German air force to get lion's share of 100 bln euro defence fund - sources

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BERLIN, April 1 (Reuters) - The German air force looks set to be the biggest beneficiary of a 100-billion-euro ($110.35 billion) special fund for the country's military, two defence sources told Reuters on Friday.

German Chancellor Olaf Scholz, in a major policy shift for the country after decades of attrition of the armed forces, pledged to sharply increase defence spending and inject 100 billion euros into the Bundeswehr after Russia invaded Ukraine.

The money is earmarked for ramping up the German military's readiness, mainly by buying weapons and equipment that troops have so far lacked.

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The defence sources said some 40 billion euros are earmarked for the air force and 27 billion euros will be spent on upgrading command and control capabilities, including the purchase of modern radios.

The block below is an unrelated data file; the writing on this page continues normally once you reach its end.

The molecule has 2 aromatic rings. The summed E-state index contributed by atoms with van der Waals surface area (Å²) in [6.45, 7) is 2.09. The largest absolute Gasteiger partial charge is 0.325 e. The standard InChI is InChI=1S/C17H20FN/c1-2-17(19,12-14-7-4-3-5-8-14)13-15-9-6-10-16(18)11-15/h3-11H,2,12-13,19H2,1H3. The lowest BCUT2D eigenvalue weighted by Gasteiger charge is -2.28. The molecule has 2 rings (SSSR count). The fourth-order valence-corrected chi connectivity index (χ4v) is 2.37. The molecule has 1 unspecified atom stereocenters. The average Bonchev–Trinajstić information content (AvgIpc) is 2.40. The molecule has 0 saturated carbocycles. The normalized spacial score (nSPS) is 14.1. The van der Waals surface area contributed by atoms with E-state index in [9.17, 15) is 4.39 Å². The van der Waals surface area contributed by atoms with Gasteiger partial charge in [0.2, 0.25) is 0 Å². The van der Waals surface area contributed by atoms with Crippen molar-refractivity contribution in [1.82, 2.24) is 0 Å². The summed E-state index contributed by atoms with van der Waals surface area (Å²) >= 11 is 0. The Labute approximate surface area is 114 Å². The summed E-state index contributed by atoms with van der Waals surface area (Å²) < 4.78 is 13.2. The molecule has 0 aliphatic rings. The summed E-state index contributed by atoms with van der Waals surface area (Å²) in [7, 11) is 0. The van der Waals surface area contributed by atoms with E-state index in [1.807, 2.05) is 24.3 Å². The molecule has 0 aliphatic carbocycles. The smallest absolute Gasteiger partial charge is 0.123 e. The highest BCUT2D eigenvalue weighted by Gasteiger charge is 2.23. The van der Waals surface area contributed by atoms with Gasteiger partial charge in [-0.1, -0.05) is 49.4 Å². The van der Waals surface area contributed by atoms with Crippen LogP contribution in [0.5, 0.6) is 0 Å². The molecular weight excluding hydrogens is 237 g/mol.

The army will get 17 billion euros and the navy 10 billion euros, according to the sources. The figures may still change in the course of the discussions between Scholz, Defence Minister Christine Lambrecht and chief of defence Eberhard Zorn.

The next meeting to discuss the fund is expected to take place at the chancellery on Monday, one source said.

Since Scholz's landmark speech on Feb. 27, three days after Russia's invasion of Ukraine, his government has announced the purchase of F-35 fighter jets from the United States and said it is aiming to buy a missile defence system.

($1 = 0.9062 euros)

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Reporting by Sabine Siebold Editing by Joseph Nasr and Frances Kerry

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